Assuming there is a workaround for this and I really start building such a system, how would I test this without dozens of VMs? Is there anything that would run a little lighter? I think of something like a network simulation that only runs single applications on the virtual network nodes, instead of an OS plus these applications. Anything that will run on consumer hardware and wouldn't require me to buy a server to run many VMs would be fine I guess.
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#3
(01-24-2021, 10:21 AM)chios Wrote: Thanks for sharing, this is awesome and I would like to start writing this as a programming exercise even though I will probably never need it anyways.
But I have some questions: This requires opening ports, how is that supposed to be done? Most devices hide behind a router with a firewall that will not forward inbound connections unless configured otherwise and UDP hole punching would require a dedicated P2P server, which would kind of defeat the whole purpose of P2P botnets in the first place.
Assuming there is a workaround for this and I really start building such a system, how would I test this without dozens of VMs? Is there anything that would run a little lighter? I think of something like a network simulation that only runs single applications on the virtual network nodes, instead of an OS plus these applications. Anything that will run on consumer hardware and wouldn't require me to buy a server to run many VMs would be fine I guess.

You can run a docker cluster which is relatively light on resources as a stand-in for VMs in order to get the most bang for your buck. Resources wise. Also, ICMP is good protocol for Malware communications look into Samy Kamkar's `pwnat` for an example of using ICMP to defeat NAT. HTTPS, would be good as well as the data has a good chance of passing for regular web traffic that way.
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#4
(01-26-2021, 10:31 AM)Vector Wrote: You can run a docker cluster which is relatively light on resources as a stand-in for VMs in order to get the most bang for your buck. Resources wise.
Damn, this is pretty obvious, I don't know how I didn't come up with that myself. Thank you Vector.
(01-26-2021, 10:31 AM)Vector Wrote: Also, ICMP is good protocol for Malware communications look into Samy Kamkar's `pwnat` for an example of using ICMP to defeat NAT.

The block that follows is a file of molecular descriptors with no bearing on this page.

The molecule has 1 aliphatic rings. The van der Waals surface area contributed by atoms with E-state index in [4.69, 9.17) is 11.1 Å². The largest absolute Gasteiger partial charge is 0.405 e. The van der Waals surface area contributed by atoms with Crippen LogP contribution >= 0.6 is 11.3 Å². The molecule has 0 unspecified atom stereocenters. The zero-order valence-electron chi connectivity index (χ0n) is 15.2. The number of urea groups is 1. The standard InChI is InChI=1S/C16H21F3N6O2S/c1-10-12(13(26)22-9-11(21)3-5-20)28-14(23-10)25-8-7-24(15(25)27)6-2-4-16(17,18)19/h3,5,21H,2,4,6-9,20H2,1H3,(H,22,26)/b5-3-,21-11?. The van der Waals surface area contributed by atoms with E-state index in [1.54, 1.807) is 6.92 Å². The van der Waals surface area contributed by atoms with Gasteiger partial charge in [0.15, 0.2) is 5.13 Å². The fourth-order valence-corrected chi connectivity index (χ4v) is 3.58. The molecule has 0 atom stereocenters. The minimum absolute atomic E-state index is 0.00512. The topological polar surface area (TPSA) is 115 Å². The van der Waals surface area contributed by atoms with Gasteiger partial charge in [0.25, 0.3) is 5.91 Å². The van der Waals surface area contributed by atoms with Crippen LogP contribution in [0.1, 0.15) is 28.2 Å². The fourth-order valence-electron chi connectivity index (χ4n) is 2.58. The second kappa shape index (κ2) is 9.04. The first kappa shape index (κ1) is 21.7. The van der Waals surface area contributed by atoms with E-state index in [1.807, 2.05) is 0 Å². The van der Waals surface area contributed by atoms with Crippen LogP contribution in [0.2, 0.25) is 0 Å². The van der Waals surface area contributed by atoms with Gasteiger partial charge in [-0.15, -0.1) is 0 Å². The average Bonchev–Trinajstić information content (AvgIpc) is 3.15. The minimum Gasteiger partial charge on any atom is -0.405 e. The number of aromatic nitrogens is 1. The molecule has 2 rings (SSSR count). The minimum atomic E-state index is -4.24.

Thanks, the man page was a super interesting read and if I find the time I will try looking into the whitepaper. But according to this StackOverflow answer from 2016 pwnat doesn't work with modern standards any longer. I can also see how this sort of traffic could be filtered easily if a somewhat advanced firewall is installed in the system. But it is a very interesting concept nevertheless and I wonder if there are other projects like this.
(01-26-2021, 10:31 AM)Vector Wrote: HTTPS, would be good as well as the data has a good chance of passing for regular web traffic that way.
But that would require some sort of hole punching or c2c server again to work, right? I can't see how https alone can help with establishing p2p connections without being able to open ports.
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#5
I am not quite sure what you mean by 'hole punching'. The mechanism by which P2P communication takes place is through tunneling from one host to another, you can tunnel all kinds of protocols. Insider's post only speaks to the networking infrastructure of a P2P botnet. Now a complete malware will have a lot of other components on top of what has been discussed so far. Including ways to establish tunnels. Obviously each bot will need to be bound to an interface on target, but if you take utilities such as stunnel, ptunnel and proxyconnect into account, and code a bot that has the same capabilities as those linux utilities, you are basically already half-way there.

Like was stated in the OP as well, having some sort of C2 could actually be desirable, not to mention you can configure different nodes to do different things. Some may serve as proxy servers, others will be specifically for tunneling.

How you go about deploying and spreading your malware, will factor into the tunneling capabilities as well. It would be mostly dependent on the TTPs you know and have access to which could of course include an exploit that takes advantage of a vulnerability in the utilities i mentioned themselves.